A Model and Literature Review of Professional Skepticism in Auditing
Mark W. Nelson
Cornell University - Samuel Curtis Johnson Graduate School of Management
November 1, 2009
Auditing: A Journal of Practice and Theory, Vol. 28, No. 2, pp. 1-34, November 2009
Johnson School Research Paper Series No. 02-2011
This paper reviews research that examines professional skepticism (hereafter, PS) in auditing. Consistent with much research and with recent regulatory concerns, the paper defines PS as ‘‘indicated by auditor judgments and decisions that reflect a heightened assessment of the risk that an assertion is incorrect, conditional on the information available to the auditor.’’ In many circumstances the assertion in question will be a client’s assertion that the financial statements are free of material misstatement, but the definition could apply to other assertions as well (e.g., attesting to the effectiveness of a client’s internal controls). This definition reflects more of a ‘‘presumptive doubt’’ than a ‘‘neutral’’ view of PS, implying that auditors who exhibit high PS are auditors who need relatively more persuasive evidence (in terms of quality and or quantity) to be convinced that an assertion is correct. Depending on how an auditor’s decisions are evaluated, it is possible under this definition for an auditor to exhibit too much PS, in that they could design overly inefficient and expensive audits.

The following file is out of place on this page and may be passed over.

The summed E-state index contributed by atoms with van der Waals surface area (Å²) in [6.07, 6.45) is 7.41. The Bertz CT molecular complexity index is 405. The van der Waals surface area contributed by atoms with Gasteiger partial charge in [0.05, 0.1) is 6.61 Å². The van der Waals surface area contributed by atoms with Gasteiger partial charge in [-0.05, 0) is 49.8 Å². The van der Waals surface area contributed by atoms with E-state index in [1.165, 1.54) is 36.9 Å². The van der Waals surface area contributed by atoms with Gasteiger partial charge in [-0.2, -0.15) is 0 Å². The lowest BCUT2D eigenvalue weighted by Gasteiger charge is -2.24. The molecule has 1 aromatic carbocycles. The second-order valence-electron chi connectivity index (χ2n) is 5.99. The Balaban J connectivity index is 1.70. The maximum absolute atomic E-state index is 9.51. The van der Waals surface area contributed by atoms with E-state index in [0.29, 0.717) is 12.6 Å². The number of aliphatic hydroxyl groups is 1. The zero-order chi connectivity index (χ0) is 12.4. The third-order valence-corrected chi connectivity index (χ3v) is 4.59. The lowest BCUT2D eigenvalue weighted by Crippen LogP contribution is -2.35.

Number of Pages in PDF File: 2
Date posted: January 9, 2011 ; Last revised: January 11, 2011
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